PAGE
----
A more interesting (to me, at least) theory is that when Pythagoras traveled to study in Egypt (an event that may or may not have even actually occurred, thanks history) he picked up the Egyptian veneration of beans as a symbol of death. An Atlas Obscura article bye Anne Ewbank titled Why Beans Were an Ancient Emblem of Death covers this briefly. Ewbank also points out that Ken Albala writes (in the book I’m so happily waiting for!) that “[w]hen the word bean is used in European texts prior to 1492, it is almost always the fava.” This is important to note, considering there is a genetic metabolic disease called favism that is particularly common in the Mediterranean and that can cause red blood cell breakdown upon contact with fava beans. In her article, Ewbank points out that not only does eating fava beans cause such a reaction, but merely inhaling the pollen from the plant’s flowers can cause a person to suffer the effects.

This is fascinating because it not only explains the ban on eating the beans, but also explains Pythagoras’ hesitance to walk through a field of growing beans!

There are a few other ideas, from many sources, of what was caused Pythagoras to hold beans in such high regard including that they are too phallic-looking, they look too much like a fetus — meaning they are a possible vessel into which a human soul might be reborn — and that they produce blood.

This last one is, again, very interesting if you’ve read or watched anything about the impossible burger and how it’s made. It turns out that the roots of legumes, including beans, turn pink or red when they have begun fixating nitrogen. This is caused by leghemoglobin in the roots, a protein very similar to the hemoglobin that gives our blood its red color and transports oxygen through our bodies.

I thought that was a pretty cool connection between an ancient Greek maybe-philosopher-and-mathematician and a contemporary maybe-almost-meat-food!

To finish off, let’s remember from the last post that the word bean could originally refer to the pod-borne seed of any plant. If he saw seeds as the fetuses of the plant world, that might also explain his reluctance to injure them.  Don’t eat babies, people!

Just beans.

To bean or not to bean!

The black beans in my pantry with the pressure canner, their eventual fate, looming above them.

Please excuse me, low-hanging puns are a weakness of mine.

While I wait for the bean book to get to my local library, let’s talk about the origin of beans. Or, rather, of ‘bean’. The word itself.

It turns out that the etymology (not entomology, which is the study of bugs, like my brain insists is correct here) of the word bean is pretty uninteresting. I’m sorry. But we can still give it a look!

According to the Online Etymology Dictionary, a very neat resource that I hope to get to use a lot in the future, the English word ‘bean’ comes from the Proto-Germanic ‘bauno’, which is also the source of the words for ‘bean’ in Old Norse, Middle Dutch, Dutch, Old High German, and German. If you’re curious, those words are ‘baun’, ‘bone’, ‘boon’, ‘bona’, and ‘bohne’, respectively.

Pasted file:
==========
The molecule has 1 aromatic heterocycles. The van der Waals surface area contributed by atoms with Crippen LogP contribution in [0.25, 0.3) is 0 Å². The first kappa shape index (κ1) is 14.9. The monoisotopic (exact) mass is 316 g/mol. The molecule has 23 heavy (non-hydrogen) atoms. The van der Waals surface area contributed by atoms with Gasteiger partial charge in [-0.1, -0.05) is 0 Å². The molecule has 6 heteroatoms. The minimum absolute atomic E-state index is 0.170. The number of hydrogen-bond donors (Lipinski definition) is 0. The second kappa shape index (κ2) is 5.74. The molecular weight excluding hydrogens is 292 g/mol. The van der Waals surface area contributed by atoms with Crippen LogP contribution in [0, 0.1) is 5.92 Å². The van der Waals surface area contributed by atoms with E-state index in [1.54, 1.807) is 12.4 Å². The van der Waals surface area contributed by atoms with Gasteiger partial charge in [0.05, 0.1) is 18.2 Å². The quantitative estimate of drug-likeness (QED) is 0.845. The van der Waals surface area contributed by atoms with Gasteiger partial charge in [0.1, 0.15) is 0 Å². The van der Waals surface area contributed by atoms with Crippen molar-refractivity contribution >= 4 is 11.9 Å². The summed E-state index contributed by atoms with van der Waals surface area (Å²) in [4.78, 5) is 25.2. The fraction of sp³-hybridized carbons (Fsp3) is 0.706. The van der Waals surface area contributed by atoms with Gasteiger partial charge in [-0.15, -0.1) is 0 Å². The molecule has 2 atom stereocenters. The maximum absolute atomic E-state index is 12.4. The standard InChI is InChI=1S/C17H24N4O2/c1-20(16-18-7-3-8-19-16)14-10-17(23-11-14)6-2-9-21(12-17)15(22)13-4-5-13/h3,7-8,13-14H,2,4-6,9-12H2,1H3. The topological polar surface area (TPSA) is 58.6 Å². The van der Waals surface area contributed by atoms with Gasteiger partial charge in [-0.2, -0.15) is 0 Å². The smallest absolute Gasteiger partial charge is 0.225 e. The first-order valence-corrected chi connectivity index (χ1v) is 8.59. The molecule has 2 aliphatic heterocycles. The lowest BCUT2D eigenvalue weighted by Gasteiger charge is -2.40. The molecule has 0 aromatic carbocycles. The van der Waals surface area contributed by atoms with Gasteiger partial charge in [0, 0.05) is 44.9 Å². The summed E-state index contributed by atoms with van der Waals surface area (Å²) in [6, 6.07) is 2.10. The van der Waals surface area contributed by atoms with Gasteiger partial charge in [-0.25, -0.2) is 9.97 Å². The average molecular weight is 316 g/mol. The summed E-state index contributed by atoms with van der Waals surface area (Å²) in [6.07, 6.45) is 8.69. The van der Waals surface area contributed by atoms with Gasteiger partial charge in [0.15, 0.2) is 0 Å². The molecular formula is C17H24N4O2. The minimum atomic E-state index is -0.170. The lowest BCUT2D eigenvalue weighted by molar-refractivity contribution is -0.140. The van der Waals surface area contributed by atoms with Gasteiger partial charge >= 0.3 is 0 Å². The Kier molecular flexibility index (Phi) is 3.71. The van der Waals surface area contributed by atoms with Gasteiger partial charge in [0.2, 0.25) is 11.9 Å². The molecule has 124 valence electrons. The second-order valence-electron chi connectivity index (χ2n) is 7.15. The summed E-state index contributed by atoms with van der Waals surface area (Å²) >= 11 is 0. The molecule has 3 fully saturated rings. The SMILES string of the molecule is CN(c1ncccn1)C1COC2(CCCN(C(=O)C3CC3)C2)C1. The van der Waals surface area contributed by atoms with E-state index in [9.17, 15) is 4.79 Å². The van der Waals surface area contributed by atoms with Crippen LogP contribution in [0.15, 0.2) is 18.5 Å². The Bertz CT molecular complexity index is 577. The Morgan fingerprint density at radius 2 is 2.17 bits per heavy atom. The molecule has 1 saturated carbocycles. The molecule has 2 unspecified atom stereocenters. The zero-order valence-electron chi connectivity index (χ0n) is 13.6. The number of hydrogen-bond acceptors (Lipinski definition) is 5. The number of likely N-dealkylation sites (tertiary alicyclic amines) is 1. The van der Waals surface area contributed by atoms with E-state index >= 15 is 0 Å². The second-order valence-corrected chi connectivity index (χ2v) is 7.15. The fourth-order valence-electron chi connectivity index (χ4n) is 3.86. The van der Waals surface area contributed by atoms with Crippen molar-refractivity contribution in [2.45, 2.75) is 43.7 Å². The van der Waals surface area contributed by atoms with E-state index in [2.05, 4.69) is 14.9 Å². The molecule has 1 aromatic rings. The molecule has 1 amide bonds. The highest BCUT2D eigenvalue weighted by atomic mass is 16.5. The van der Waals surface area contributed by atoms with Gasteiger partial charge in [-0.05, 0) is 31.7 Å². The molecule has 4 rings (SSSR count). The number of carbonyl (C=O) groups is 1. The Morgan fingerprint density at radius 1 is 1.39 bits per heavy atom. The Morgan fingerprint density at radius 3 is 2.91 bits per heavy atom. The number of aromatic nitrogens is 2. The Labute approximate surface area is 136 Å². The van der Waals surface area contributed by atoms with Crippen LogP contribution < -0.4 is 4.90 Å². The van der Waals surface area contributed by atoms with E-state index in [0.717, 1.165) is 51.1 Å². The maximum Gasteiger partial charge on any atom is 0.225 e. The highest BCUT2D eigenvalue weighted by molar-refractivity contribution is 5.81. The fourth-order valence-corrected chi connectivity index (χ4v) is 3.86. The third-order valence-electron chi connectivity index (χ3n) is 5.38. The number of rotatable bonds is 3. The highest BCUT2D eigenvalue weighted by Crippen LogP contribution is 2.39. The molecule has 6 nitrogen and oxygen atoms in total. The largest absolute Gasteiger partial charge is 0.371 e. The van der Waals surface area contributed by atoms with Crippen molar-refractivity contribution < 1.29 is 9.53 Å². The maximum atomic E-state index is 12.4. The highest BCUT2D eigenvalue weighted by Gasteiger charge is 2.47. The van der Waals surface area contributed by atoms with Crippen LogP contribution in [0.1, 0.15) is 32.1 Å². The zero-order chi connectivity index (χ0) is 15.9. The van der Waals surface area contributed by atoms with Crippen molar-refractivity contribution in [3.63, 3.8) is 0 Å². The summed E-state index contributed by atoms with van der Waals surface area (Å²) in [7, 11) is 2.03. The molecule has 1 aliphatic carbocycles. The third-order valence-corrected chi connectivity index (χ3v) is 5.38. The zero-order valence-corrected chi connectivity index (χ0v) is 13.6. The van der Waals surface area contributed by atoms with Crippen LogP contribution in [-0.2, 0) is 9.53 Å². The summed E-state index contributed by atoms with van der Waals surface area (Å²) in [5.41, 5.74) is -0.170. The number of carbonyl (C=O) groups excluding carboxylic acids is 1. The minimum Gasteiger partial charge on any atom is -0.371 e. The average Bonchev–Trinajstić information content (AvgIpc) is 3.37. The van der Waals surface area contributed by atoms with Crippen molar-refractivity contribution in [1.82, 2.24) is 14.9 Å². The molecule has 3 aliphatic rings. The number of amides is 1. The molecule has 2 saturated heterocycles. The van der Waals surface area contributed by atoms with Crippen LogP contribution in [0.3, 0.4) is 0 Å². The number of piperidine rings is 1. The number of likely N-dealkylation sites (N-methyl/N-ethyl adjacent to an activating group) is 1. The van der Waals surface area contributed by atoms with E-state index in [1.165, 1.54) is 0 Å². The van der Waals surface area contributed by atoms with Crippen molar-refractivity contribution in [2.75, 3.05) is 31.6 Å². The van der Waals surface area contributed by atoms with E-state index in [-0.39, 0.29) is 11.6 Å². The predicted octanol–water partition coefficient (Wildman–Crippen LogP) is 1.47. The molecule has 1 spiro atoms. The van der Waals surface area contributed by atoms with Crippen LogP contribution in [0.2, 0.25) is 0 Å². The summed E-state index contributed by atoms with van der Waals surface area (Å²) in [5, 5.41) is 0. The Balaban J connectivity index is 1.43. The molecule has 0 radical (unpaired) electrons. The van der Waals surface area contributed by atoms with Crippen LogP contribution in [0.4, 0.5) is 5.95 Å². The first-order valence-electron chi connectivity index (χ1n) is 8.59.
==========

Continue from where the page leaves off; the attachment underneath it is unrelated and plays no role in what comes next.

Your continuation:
The only thing I found super interesting was the fact that the word ‘bean’ is apparently related to the Latin word ‘faba’. This is interesting because the very first strain of bean that was cultivated by humans was the fava bean, according to Wikipedia (I promise I will get better at finding good sources!). We’ll talk more about fava beans when I cover my boy Pythagoras and his prohibition against eating beans.

Another interesting to note, again from Wikipedia (my high school history teacher would be so disappointed in me) is that, originally, the word for ‘bean’ was not used only for what we think of as beans today. Rather, it was used to describe the pod-borne seed of any plant.

Well, that’s today’s bite of food (word) history! See you next time, and don’t forget to Eat Your History!

 

In search of beans

When you've got beans in your pantry it can be bean time anytime!
My latest (and first) piece of chalkboard art

I just got back from biking to the library. Biking is a hobby I recently picked up in the interest of saving more money and growing my ‘stash (thanks Mr. Money Mustache for kicking my butt into gear on this), but libraries have been something I’ve loved since I was an elementary school student. I made the trip today to try and locate a particular book: Ken Albala’s Beans: A History. Now before you start wondering if this is just a fan blog for Professor Albala (he actually has his own blog, I discovered the existence of this and his Beans book yesterday), I promise I will pull from many other sources, not just his works. It’s just that he was my introduction to this scintillating intersection of food nerdistry and history, and I already know he can present it in a way that my history-lesson-averse brain can handle!